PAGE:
"The recurrent theme is that inclusion has become more important. Although we’re also still working on diversity, we’ve increased our focus on making sure that our people feel at home and receive the support they need. That perspective is key. If you make sure that part is in order, greater diversity will follow," says Carlos Reijnen, Faculty Diversity Officer at the Faculty of Humanities (FGw). Carlos Reijnen, Letje Lips, Sanne Klaver and Mona Hegazy are the FGw’s contact persons for diversity and inclusion. In this interview with the Chief Diversity Office team, they tell us more about how they work to promote diversity and inclusion at the faculty.
Among other things, diversity and inclusion are about accessibility. This starts with the student intake. Letje: "We have also increased the number of Master’s tracks in which you can enrol with a pre-Master’s degree from 12 to 43. To achieve greater diversity, we want to increase transfers from higher professional education, which tends to have a more diverse student body. This way, we hope to reach more students from different socio-economic and cultural backgrounds. We also provide additional support to help make the transition from higher professional education to university education a smooth one."
While the inclusion and diversity team still considers it important to make the FGw’s student body and staff more diverse, it wants to focus mainly on inclusion in the coming period. Inclusion is about the extent to which students feel at home, safe and supported. To find out more about student wishes and needs, the team conducted a faculty-wide survey on diversity and inclusion in the autumn of 2020. Carlos: "The survey marked the launch of the new strategy. We had postponed it due to the coronavirus, because it contained questions about bonding and feeling connected. Conducting such a survey while students and staff are sitting at home affects the results. In the end, we went through with it anyway, with good results." The survey showed the diversity of the FGw’s student body and provided useful starting points for further steps. The focus on well-being and psychological problems is one of those steps.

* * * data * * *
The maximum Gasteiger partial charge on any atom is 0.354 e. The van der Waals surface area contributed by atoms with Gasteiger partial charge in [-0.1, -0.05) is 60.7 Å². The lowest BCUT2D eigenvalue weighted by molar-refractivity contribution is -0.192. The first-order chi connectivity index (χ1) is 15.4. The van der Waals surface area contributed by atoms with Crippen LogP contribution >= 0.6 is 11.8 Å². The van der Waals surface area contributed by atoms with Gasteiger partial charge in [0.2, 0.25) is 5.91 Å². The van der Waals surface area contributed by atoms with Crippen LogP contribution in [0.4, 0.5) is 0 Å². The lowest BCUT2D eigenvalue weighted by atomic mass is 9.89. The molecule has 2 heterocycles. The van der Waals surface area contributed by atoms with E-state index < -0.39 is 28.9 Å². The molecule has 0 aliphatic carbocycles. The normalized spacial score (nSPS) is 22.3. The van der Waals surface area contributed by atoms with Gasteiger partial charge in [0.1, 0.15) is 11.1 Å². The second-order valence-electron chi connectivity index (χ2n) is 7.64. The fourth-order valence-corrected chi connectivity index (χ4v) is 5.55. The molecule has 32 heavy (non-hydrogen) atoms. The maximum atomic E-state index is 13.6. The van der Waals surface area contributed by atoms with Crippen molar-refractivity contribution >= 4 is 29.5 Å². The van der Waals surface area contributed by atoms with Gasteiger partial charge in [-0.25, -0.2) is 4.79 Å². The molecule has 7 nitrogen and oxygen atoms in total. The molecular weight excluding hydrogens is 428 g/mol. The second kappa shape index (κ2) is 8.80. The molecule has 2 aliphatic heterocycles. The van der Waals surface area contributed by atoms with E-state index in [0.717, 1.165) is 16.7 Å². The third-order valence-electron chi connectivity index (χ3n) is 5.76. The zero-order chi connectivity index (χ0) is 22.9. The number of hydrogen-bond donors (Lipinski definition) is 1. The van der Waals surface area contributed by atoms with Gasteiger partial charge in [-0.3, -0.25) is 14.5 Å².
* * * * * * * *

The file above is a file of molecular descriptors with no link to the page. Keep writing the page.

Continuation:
Letje: "Of the 1,245 students who completed the survey, more than half have a disability or psychological problems." Sanne: "These include developmental disabilities such as AD(H)D, chronic illnesses and psychological problems. The largest group with mental health problems suffers from anxiety, depression, burnout or has such high stress levels that it affects their well-being. These students have certain expectations from the faculty when it comes to support. The inclusion and diversity team is therefore sounding the alarm: the university must invest in appropriate student support that matches the expectations and problems of the current generation of students. The university must also communicate clearly which types of support students can expect from us and what the limits are of student support at the UvA and the Faculty of Humanities."